“By failing to hold the fossil fuel industry to the same disclosure standards as other industries, the SEC is allowing the sector to hide its true level of risk and impeding investment capital from flowing to the low-carbon projects we desperately need,” said Mindy Lubber, president of Ceres. “This is unfortunate in a world where an additional trillion dollars per year – a Clean Trillion – is needed in order to curb carbon pollution to prevent the worst impacts of climate change.”

Signatories to the letter include major global investors in the United States and Europe, including public pension funds and state treasurers, foundations, asset management firms and religious groups, such as: CalPERS, the Connecticut Office of the State Treasurer, Legal & General Investment Management, Calvert Investments, the Presbyterian Church (USA) and the Rockefeller Brothers Fund.

Most of the investors signing onto the letter are participating in the Carbon Asset Risk Initiative, through which 75 investors managing more than $4 trillion in assets have called on 45 of the world’s largest fossil fuel companies to assess and disclose how their business plans fare in a world turned upside down by unchecked climate change. The CAR initiative is coordinated by Ceres and Carbon Tracker, with support from IIGCC and IGCC.

According to the letter, “obtaining more information from fossil fuel companies about their capital expenditures and related risks” is critical to investors working to integrate climate risks into their investment strategies.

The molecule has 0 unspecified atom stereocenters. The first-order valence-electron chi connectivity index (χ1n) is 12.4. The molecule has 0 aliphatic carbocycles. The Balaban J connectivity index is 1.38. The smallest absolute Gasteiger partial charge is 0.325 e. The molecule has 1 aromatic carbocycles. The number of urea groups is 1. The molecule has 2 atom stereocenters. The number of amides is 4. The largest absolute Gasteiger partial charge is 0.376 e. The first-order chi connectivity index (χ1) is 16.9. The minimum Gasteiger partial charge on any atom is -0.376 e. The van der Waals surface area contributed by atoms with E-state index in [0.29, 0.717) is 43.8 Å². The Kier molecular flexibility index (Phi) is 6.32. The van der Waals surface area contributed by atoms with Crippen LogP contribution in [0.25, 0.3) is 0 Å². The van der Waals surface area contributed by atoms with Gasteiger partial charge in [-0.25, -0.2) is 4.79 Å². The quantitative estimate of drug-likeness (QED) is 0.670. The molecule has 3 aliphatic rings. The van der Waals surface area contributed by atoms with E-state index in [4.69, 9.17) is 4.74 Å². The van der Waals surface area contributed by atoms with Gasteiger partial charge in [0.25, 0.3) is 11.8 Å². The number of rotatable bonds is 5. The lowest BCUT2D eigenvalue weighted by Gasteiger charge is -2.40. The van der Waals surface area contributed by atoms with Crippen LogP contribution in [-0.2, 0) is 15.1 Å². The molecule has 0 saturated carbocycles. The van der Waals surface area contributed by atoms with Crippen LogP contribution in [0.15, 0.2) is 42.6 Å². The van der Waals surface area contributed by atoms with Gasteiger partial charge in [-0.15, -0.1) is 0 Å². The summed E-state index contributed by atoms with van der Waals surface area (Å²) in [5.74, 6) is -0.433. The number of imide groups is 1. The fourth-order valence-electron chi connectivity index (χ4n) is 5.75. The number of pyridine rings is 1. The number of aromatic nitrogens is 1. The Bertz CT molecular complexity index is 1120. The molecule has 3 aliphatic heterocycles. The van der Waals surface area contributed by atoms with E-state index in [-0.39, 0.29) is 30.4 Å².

“While some oil and gas companies have begun discussing carbon asset risks with shareholders, it is vitally important to expand relevant reporting in their SEC filings as well as on their company websites and in sustainability reports,” said Tim Smith, Director of ESG Shareowner Engagement at Walden Asset Management. “Investors urge leadership and more substantive disclosure across the industry." 

The offices of both the New York State and New York City Comptrollers submitted their own similar letter to the SEC today.

These efforts build upon years of work by investors to improve climate change-related reporting in financial filings.  In 2007, Ceres and the Environmental Defense Fund spearheaded a petition, endorsed by investors managing a collective $1.5 trillion, to persuade the SEC to require publicly traded companies to disclose climate-related risks in their 10-K filings.  The SEC issued interpretive guidance for such disclosure in 2010.

For more about the Carbon Asset Risk Initiative, visit

About Ceres
Ceres is a nonprofit organization mobilizing business and investor leadership on climate change, water scarcity and other sustainability challenges. Ceres directs the Investor Network on Climate Risk (INCR), a network of institutional investors with collective assets totaling more than $13 trillion. Ceres also directs Business for Innovative Climate & Energy Policy (BICEP), an advocacy coalition of dozens of companies committed to working with policymakers to pass meaningful energy and climate legislation. For more information, visit or follow on Twitter @CeresNews.